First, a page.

Championing Dorset’s creativity


More than 80 delegates gathered at Lighthouse last month to present their work, share experiences, pitch ideas, celebrate and develop ideas at the venue’s first Dorset Artists Festival.

Alongside artists and creatives, representatives from venues, agencies, promoters and funders, also attended the two-day festival at Lighthouse to enjoy a busy programme of abridged performances, work-in-progress sharings, workshops, and discussion groups.  

“We are so glad that we have been able to provide a supportive moment for creatives who have been so badly impacted by the pandemic to meet with each other and feel celebrated for the brilliant work that they make,” says Elspeth McBain, Lighthouse Chief Executive.  

“During the Covid crisis, Lighthouse made a quiet promise to provide more support for individual professional artists and companies based in Dorset because the work that they do is exemplary and needs to be seen.”  

Having focussed on supporting local artists during the lockdowns Lighthouse is committed to continuing that support post-Covid restrictions and despite being rescheduled three times due to the pandemic the event was finally delivered in May.  

“This was a big step, so we were delighted at the level of support it received from artists and the wider industry,” says Paula Hammond, Producer: Artist Development at Lighthouse.  

“It can be quite isolating for artists wherever they work, but the distances involved in a large rural county like Dorset make it particularly true, so to be able to bring people together from all aspects of the industry was enormously beneficial and demonstrates a real appetite for more of this.  

“We worked closely with artists to find out what they wanted and it’s important Dorset Artists Festival is not an isolated event, which is why we’re now working on follow ups with colleagues from Activate Performing Arts and the Arts Development Company.”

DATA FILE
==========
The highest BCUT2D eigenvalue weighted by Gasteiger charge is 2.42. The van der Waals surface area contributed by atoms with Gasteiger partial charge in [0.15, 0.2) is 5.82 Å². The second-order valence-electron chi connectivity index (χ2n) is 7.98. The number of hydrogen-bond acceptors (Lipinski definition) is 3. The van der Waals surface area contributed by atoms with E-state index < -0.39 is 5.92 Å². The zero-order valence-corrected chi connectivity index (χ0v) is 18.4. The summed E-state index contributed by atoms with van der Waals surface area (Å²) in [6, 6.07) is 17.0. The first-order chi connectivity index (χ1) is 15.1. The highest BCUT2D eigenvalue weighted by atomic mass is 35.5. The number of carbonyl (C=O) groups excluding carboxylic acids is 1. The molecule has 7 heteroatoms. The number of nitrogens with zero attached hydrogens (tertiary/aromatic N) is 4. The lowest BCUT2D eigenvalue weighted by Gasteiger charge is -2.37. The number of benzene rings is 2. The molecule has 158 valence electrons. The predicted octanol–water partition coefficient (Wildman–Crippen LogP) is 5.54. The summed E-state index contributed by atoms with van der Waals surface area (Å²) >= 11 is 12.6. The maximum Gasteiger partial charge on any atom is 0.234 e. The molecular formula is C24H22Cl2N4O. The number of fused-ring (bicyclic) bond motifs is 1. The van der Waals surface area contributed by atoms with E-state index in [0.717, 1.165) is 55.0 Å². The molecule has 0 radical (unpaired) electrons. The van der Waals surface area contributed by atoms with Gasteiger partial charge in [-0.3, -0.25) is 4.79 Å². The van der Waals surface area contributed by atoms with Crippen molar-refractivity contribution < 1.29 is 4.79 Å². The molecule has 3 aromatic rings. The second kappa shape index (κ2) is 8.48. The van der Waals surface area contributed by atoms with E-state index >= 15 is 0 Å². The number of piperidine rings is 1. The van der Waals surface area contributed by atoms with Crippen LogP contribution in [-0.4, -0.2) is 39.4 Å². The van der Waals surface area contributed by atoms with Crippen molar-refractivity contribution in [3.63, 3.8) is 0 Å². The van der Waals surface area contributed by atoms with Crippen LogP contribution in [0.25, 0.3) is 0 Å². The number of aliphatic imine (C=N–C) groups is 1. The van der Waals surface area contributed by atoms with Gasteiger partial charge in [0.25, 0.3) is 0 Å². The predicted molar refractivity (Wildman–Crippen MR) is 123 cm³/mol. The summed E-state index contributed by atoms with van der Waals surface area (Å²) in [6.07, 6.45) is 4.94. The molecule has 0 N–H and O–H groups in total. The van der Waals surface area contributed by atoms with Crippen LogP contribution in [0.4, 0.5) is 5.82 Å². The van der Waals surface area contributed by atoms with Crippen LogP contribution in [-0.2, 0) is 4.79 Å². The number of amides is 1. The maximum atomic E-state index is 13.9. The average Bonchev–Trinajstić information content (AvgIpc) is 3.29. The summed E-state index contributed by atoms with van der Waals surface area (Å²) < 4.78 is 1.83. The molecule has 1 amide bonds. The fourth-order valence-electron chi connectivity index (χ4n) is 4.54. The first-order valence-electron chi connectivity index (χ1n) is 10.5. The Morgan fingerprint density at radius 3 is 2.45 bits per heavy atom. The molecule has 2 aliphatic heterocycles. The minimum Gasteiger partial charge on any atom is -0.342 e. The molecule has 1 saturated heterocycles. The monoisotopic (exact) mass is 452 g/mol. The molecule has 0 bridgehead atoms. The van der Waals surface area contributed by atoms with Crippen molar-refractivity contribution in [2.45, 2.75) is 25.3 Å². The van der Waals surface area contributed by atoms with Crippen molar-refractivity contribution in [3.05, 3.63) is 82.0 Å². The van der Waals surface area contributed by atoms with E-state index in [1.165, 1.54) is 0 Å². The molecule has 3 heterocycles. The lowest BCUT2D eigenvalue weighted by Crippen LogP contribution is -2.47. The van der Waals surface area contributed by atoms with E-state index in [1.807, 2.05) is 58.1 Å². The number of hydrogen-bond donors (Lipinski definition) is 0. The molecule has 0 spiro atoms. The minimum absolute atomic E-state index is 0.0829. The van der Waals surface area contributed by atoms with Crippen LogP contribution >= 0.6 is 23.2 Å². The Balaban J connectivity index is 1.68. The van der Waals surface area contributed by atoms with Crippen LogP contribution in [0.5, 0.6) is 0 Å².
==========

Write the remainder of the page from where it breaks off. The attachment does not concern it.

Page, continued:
A full day of performances and presentations from Dorset-based theatre makers, musicians, comedians, and circus performers – plus some puppets – was followed by an evening performance of circus eccentric Charlie Bicknell’s Dearly Beloved, and a second day of five-minute pitches, debate and discussion between delegates.  

“After two long years of relative isolation, it was joyful to be with so many talented theatre makers, celebrating their craft and collectively wrestling with future challenges,” says David Lockwood, Arts Development Chief Executive. “Lighthouse Poole were exemplary hosts, creating the conditions for collaboration and comradeship, and championing Dorset’s theatre community.”  

Kate Wood, Artistic and Executive Director of Activate, adds: “Theatre and performance relies heavily on people being able to come together in a live space, so the Dorset Artists Festival was an important moment for theatre in the county area. We were delighted to be involved and looking forward to more opportunities to showcase the rich talent that we have in Dorset.”  

Among those artists taking part were: Aanka Batta, Angel Exit, Charlie Bicknell, Diverse City, Dorset Born, Gemma Alldred, Gobbledygook, Joli Vyann, Louise Jordan, Rohan Gotobed, Rowan Prescott Hedley, Starecase Productions, Stuff and Nonsense Theatre Company, The Working Boys Club, Theatre Vivo and Transtlantky2.  

“Dorset Artists Festival has contributed to the ongoing dialogue between artists that ultimately benefits not only artists, but also audiences and the ticket buying public,” says Paula.  

Dorset Artists Festival was made possible with support from Garfield Weston Foundation.